Fired by this success with Russian bureaucracy, I drive to Chelyabinsk and the ministry of internal affairs, the keeper in Russia today of local NKVD archives. They should contain individual reports on all prisoners. But can I see them? I telephone in advance. Bad news. Foreigners can only seek access by a written request with a supporting letter from their embassy in Moscow. Pause. Good news. A consulate will do and, incredibly, there is a British consulate in the city of Ekaterinburg, some three hours from Chelyabinsk. After a six-hour round trip, I am back in Chelyabinsk, armed with the consul’s endorsement. But it is still not easy. I go to the internal affairs ministry, but nobody from archives will accept my letter. Nor will the receptionist, nor the guard, nor the press officer. Eventually, a friendly secretary explains I can use the ministry’s post box. But not at this entrance. That is for official use only. I must go to a side door. So I walk around and post my letter. But nobody can tell me when I might receive an answer. Nikolai Shur, a Chelyabinsk human rights activist, says: “It’s stupid. They could do this in two hours. But they want to keep their secrets and their jobs and their power.”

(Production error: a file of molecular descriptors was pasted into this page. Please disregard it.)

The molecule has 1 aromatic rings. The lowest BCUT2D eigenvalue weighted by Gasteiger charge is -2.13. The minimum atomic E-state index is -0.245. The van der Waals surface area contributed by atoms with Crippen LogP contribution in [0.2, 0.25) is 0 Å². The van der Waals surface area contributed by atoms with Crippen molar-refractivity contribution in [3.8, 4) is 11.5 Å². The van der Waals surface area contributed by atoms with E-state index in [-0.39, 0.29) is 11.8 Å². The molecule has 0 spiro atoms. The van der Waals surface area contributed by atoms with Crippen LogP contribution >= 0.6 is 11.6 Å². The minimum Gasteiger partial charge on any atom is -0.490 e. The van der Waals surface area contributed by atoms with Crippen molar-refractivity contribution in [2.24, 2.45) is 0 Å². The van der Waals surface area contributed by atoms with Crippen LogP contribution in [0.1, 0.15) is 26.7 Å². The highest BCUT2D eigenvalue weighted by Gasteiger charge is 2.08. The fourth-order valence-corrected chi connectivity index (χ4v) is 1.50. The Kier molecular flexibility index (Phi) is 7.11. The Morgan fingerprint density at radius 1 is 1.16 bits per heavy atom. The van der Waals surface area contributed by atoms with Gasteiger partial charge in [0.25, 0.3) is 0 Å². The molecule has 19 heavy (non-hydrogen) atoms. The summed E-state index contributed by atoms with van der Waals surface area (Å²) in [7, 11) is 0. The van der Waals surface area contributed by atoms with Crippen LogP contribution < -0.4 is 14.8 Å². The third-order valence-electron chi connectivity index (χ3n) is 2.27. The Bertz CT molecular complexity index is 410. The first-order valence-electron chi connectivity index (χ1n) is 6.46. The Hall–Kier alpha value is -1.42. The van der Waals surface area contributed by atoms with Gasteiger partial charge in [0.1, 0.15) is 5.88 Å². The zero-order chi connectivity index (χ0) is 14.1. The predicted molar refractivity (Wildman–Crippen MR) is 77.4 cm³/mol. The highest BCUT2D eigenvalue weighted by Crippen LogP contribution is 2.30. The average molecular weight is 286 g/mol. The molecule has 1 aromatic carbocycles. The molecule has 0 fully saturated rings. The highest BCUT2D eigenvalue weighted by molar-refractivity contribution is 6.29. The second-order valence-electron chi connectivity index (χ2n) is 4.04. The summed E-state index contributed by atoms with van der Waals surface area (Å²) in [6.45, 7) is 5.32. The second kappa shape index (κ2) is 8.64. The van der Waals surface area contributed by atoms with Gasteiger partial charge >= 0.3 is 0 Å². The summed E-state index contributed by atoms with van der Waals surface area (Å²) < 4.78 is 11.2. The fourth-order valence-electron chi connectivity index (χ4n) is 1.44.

Frustrated, I fly to Moscow to seek out one more potential source of information on Karabash – the central government files. Housed in a grey Stalinist-era building, there are kilometres of reports from throughout the former Soviet Union, including the former labour camps. Archival gold. Access is uncomplicated, but searching this material for reports from a particular gulag is the work of weeks, not a few hours. Fortunately, Alexander Gurianov, a historian specialising in the Polish deportations, gives me some help. He says that one of the NKVD’s biggest concerns was the fear of “anti-Soviet and pro-Polish sentiments”. And here in the files is a report from Karabash. It describes how three young men one day broke into the party propaganda room, trashed the portraits of Stalin and Karl Marx and threw Communist literature out into the field. For this, says the report, they were punished, but it did not say how.